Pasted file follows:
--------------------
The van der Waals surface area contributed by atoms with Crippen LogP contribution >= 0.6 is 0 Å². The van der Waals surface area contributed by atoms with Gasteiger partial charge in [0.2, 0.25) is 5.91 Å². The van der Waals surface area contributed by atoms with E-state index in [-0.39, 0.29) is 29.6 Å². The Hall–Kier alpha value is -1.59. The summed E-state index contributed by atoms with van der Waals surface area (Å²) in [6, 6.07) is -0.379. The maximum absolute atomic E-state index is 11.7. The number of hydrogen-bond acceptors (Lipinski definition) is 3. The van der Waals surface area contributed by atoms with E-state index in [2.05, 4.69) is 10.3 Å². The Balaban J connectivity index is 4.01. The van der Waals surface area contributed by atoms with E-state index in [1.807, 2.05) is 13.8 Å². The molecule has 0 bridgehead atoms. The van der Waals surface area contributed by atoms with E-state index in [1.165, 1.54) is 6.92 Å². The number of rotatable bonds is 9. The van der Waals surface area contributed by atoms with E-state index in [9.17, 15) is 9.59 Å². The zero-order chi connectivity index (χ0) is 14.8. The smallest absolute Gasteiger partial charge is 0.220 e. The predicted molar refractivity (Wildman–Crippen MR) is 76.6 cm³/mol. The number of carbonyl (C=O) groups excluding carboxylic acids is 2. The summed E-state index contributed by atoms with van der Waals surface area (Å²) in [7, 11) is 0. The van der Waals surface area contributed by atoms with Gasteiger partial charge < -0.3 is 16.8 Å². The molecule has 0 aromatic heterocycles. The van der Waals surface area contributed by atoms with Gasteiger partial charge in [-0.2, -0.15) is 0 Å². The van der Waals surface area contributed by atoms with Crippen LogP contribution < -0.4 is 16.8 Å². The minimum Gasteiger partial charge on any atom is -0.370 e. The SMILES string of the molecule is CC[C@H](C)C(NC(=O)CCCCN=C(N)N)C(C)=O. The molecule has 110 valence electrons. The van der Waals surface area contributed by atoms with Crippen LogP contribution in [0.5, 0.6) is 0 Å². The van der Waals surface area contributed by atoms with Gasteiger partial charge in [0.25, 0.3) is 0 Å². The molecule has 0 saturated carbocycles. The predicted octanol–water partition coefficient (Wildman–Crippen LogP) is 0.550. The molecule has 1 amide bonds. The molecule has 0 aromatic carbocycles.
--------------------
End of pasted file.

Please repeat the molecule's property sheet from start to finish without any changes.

The van der Waals surface area contributed by atoms with Crippen LogP contribution >= 0.6 is 0 Å². The van der Waals surface area contributed by atoms with Gasteiger partial charge in [0.2, 0.25) is 5.91 Å². The van der Waals surface area contributed by atoms with E-state index in [-0.39, 0.29) is 29.6 Å². The Hall–Kier alpha value is -1.59. The summed E-state index contributed by atoms with van der Waals surface area (Å²) in [6, 6.07) is -0.379. The maximum absolute atomic E-state index is 11.7. The number of hydrogen-bond acceptors (Lipinski definition) is 3. The van der Waals surface area contributed by atoms with E-state index in [2.05, 4.69) is 10.3 Å². The Balaban J connectivity index is 4.01. The van der Waals surface area contributed by atoms with E-state index in [1.807, 2.05) is 13.8 Å². The molecule has 0 bridgehead atoms. The van der Waals surface area contributed by atoms with E-state index in [1.165, 1.54) is 6.92 Å². The number of rotatable bonds is 9. The van der Waals surface area contributed by atoms with E-state index in [9.17, 15) is 9.59 Å². The zero-order chi connectivity index (χ0) is 14.8. The smallest absolute Gasteiger partial charge is 0.220 e. The predicted molar refractivity (Wildman–Crippen MR) is 76.6 cm³/mol. The number of carbonyl (C=O) groups excluding carboxylic acids is 2. The summed E-state index contributed by atoms with van der Waals surface area (Å²) in [7, 11) is 0. The van der Waals surface area contributed by atoms with Gasteiger partial charge < -0.3 is 16.8 Å². The molecule has 0 aromatic heterocycles. The van der Waals surface area contributed by atoms with Gasteiger partial charge in [-0.2, -0.15) is 0 Å². The van der Waals surface area contributed by atoms with Crippen LogP contribution < -0.4 is 16.8 Å². The minimum Gasteiger partial charge on any atom is -0.370 e. The SMILES string of the molecule is CC[C@H](C)C(NC(=O)CCCCN=C(N)N)C(C)=O. The molecule has 110 valence electrons. The van der Waals surface area contributed by atoms with Crippen LogP contribution in [0.5, 0.6) is 0 Å². The van der Waals surface area contributed by atoms with Gasteiger partial charge in [0.25, 0.3) is 0 Å². The molecule has 0 saturated carbocycles. The predicted octanol–water partition coefficient (Wildman–Crippen LogP) is 0.550. The molecule has 1 amide bonds. The molecule has 0 aromatic carbocycles.